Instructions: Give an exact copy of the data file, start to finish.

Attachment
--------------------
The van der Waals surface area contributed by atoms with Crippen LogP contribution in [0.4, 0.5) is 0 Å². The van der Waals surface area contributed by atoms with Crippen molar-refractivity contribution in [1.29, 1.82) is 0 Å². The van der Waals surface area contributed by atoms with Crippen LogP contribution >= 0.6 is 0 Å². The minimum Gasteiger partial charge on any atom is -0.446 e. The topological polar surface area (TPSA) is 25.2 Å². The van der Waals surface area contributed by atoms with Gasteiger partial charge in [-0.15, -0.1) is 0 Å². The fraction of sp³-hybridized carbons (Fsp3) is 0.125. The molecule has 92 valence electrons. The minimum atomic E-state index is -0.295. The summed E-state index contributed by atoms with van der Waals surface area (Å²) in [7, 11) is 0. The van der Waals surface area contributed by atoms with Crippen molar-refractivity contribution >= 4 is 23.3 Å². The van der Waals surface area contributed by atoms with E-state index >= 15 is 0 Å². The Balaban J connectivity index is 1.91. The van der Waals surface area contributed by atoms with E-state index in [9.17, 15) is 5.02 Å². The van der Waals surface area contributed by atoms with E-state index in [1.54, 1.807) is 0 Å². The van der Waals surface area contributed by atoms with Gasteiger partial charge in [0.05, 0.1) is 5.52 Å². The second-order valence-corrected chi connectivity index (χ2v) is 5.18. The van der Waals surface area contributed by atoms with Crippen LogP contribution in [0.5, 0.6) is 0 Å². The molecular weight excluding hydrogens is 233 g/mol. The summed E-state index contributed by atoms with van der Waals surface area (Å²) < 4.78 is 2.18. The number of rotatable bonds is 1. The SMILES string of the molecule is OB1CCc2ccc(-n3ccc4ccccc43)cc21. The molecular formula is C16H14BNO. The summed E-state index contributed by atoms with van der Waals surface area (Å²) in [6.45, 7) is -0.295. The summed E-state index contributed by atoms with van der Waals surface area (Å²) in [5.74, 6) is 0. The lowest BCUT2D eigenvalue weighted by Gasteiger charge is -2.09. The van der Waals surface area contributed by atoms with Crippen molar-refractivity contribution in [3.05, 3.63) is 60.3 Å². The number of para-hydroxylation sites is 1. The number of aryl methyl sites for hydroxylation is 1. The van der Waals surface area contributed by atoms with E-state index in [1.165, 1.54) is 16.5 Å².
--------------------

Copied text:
The van der Waals surface area contributed by atoms with Crippen LogP contribution in [0.4, 0.5) is 0 Å². The van der Waals surface area contributed by atoms with Crippen molar-refractivity contribution in [1.29, 1.82) is 0 Å². The van der Waals surface area contributed by atoms with Crippen LogP contribution >= 0.6 is 0 Å². The minimum Gasteiger partial charge on any atom is -0.446 e. The topological polar surface area (TPSA) is 25.2 Å². The van der Waals surface area contributed by atoms with Gasteiger partial charge in [-0.15, -0.1) is 0 Å². The fraction of sp³-hybridized carbons (Fsp3) is 0.125. The molecule has 92 valence electrons. The minimum atomic E-state index is -0.295. The summed E-state index contributed by atoms with van der Waals surface area (Å²) in [7, 11) is 0. The van der Waals surface area contributed by atoms with Crippen molar-refractivity contribution >= 4 is 23.3 Å². The van der Waals surface area contributed by atoms with E-state index >= 15 is 0 Å². The Balaban J connectivity index is 1.91. The van der Waals surface area contributed by atoms with E-state index in [9.17, 15) is 5.02 Å². The van der Waals surface area contributed by atoms with E-state index in [1.54, 1.807) is 0 Å². The van der Waals surface area contributed by atoms with Gasteiger partial charge in [0.05, 0.1) is 5.52 Å². The second-order valence-corrected chi connectivity index (χ2v) is 5.18. The van der Waals surface area contributed by atoms with Crippen LogP contribution in [0.5, 0.6) is 0 Å². The molecular weight excluding hydrogens is 233 g/mol. The summed E-state index contributed by atoms with van der Waals surface area (Å²) < 4.78 is 2.18. The number of rotatable bonds is 1. The SMILES string of the molecule is OB1CCc2ccc(-n3ccc4ccccc43)cc21. The molecular formula is C16H14BNO. The summed E-state index contributed by atoms with van der Waals surface area (Å²) in [6.45, 7) is -0.295. The summed E-state index contributed by atoms with van der Waals surface area (Å²) in [5.74, 6) is 0. The lowest BCUT2D eigenvalue weighted by Gasteiger charge is -2.09. The van der Waals surface area contributed by atoms with Crippen molar-refractivity contribution in [3.05, 3.63) is 60.3 Å². The number of para-hydroxylation sites is 1. The number of aryl methyl sites for hydroxylation is 1. The van der Waals surface area contributed by atoms with E-state index in [1.165, 1.54) is 16.5 Å².